Michael McNabb ‎– Invisible Cities

WERGO ‎– WER 2015-50
CD, Album

Companies, etc.



© 1987 B. Schott's Söhne International, Mainz, West Germany
© 1989 WERGO Schallplatten GmbH, Mainz, W. Germany

℗ 1989 WERGO Schallplatten GmbH, Mainz, W. Germany
© 1989 WERGO Schallplatten GmbH, Mainz, W. Germany

Barcode and Other Identifiers

  • Matrix / Runout: 78.46291 CDM01
  • Rights Society: GEMA
  • Label Code: LC 0846
  • Other (SPARS code): DDD

Other Versions (2 of 2) View All

Cat# Artist Title (Format) Label Cat# Country Year
WER 2015-50 Michael McNabb Invisible Cities(CD, Album, RE) WERGO WER 2015-50 Germany Unknown Sell This Version
WER 2015-10 Michael McNabb Invisible Cities(Cass, Album) Wergo WER 2015-10 Germany 1989 Sell This Version


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September 22, 2014

Before DAW software made it possible to create EDM entirely in the software domain, the term "Computer Music" was applied to a very different genre which was seldom heard outside the ivory towers of academia. Usually programmed and realized on mainframe computers, most of the composers of this style sought to break with all musical tradition, creating abstract conceptual works which often avoided tonality, melody, and rhythm. Needless to say, this appealed only to a small audience who could appreciate music diplomatically described as "challenging".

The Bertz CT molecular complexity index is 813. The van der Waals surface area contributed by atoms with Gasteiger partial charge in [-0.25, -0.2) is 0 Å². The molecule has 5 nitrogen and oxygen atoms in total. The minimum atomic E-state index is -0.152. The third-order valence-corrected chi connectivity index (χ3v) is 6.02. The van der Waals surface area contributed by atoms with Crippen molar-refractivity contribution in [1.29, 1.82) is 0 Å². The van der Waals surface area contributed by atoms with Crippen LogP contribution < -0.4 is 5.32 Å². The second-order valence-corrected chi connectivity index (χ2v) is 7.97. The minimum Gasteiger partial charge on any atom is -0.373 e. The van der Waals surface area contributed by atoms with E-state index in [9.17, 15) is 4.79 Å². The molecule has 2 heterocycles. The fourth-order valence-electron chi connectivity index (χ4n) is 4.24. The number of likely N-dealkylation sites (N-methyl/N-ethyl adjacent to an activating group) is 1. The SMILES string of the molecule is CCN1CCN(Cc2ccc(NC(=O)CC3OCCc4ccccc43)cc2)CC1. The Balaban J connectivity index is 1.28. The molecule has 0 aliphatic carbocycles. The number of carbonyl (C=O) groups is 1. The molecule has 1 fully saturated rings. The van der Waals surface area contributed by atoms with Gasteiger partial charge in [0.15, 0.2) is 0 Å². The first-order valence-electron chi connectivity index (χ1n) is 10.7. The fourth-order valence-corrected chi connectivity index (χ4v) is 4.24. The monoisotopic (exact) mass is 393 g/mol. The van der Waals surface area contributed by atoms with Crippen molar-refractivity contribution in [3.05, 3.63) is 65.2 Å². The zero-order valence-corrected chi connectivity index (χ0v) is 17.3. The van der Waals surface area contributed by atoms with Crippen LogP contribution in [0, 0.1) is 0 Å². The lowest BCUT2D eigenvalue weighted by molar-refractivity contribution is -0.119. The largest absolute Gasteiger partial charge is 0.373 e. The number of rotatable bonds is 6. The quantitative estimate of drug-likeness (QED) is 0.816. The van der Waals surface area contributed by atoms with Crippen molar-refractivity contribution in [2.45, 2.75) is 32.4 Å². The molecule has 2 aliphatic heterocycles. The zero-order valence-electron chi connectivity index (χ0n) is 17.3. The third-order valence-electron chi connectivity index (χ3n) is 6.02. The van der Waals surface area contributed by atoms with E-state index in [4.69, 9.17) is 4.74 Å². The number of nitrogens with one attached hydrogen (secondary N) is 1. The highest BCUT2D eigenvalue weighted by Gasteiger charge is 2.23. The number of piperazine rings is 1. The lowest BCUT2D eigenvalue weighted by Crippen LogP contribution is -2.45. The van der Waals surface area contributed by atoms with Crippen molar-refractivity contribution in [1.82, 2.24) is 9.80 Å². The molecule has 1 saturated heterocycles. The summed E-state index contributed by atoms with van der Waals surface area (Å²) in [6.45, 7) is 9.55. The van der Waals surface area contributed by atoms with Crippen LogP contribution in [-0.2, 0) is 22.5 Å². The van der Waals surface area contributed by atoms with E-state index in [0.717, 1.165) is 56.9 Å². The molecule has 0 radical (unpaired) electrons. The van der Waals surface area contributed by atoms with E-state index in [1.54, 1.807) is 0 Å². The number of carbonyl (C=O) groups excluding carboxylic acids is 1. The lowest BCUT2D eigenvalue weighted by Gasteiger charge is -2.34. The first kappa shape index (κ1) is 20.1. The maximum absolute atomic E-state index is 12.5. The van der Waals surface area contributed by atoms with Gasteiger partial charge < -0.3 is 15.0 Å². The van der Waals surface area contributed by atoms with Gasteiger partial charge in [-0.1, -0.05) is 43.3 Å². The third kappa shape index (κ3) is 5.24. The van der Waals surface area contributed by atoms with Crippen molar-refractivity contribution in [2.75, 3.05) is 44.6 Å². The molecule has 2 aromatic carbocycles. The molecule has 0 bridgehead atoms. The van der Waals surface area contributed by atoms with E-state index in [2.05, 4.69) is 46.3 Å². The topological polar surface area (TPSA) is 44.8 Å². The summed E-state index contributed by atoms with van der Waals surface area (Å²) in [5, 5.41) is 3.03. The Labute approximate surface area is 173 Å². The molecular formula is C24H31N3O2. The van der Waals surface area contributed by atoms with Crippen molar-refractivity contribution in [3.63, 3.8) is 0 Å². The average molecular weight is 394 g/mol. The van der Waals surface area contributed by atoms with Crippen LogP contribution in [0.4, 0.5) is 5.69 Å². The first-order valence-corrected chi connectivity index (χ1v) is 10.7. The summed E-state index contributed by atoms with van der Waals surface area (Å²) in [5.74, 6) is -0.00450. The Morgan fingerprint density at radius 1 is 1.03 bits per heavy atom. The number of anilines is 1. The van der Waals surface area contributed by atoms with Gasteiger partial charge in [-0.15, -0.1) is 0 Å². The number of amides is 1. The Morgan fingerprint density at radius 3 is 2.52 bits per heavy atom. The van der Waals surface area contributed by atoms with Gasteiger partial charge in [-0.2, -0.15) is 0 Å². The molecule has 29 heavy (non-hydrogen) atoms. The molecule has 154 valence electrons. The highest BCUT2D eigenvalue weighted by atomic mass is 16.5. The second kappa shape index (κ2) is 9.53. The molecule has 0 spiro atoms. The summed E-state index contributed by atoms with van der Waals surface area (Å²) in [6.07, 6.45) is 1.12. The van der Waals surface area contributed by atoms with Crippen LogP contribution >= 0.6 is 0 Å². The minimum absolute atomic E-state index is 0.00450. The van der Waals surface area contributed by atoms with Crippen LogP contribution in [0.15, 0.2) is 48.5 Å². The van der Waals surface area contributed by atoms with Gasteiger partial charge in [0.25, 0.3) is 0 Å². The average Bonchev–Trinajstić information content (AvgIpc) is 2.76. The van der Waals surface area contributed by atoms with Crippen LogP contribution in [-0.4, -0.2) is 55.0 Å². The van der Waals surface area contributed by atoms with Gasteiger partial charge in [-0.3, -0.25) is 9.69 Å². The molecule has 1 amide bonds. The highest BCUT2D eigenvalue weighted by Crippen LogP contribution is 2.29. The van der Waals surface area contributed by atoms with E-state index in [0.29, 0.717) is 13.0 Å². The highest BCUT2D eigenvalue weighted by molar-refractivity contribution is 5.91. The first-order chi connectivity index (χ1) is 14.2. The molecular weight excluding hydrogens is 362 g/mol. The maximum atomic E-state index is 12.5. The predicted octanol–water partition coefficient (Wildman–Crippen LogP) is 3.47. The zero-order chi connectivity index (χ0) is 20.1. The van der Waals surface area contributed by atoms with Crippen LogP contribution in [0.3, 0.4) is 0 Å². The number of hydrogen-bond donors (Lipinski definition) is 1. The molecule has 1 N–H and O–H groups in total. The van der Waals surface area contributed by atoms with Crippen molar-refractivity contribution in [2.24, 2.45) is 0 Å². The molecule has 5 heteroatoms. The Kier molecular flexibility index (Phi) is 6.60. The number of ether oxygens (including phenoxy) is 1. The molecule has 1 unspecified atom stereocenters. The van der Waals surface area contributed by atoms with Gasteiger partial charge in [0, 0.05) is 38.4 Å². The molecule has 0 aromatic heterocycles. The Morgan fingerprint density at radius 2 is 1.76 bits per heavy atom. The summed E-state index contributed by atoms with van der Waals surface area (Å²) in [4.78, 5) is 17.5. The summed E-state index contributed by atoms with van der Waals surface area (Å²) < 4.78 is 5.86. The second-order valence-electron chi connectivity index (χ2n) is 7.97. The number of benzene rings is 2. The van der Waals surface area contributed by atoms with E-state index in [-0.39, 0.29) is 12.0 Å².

"Invisible Cities" stands in start contrast to the other works in the series. While it does embody some of the hallmarks of the genre, such as being a conceptual work and full of unearthly timbres and effects not possible with ordinary synthesizers, it stands apart in that the compositions are tonal, melodic, rhythmic, and for the most part, very accessible. Bright, jazzy, and shimmering, this is far removed from the discordant bleeps and seemingly-random chirps which characterize most other Computer Music. The addition of piano and saxophone in parts provides an excellent counterpoint against the synthetic instruments, voices, and occasional sound effects. "City Of No Resistance" alternates between the serene and the dynamic, going from demure calm to jumping out of the speakers at you. "City Of Wind" begins with a more somber approach, with piano and synthetic vocals which soon shift into otherworldly timbres and twinkling musical patterns of exquisite beauty. "City Of Congruence" is punctuated by percussive rhythms, while "City Of Desire" conjures up grand, sweeping spaces. "Hidden City" is not melodic or rhythmic, and consists mostly of mechanical noises run through a resonant reverb, creating haunting pitched ambient soundscapes out of what was initially inharmonic noise, but this works surprisingly well in context. "City Of Reflection" is a stunning conclusion, like the aural equivalent of an M.C. Escher illustration.

A truly unique and enjoyable listening experience, every bit as enjoyable as art as it is technically impressive.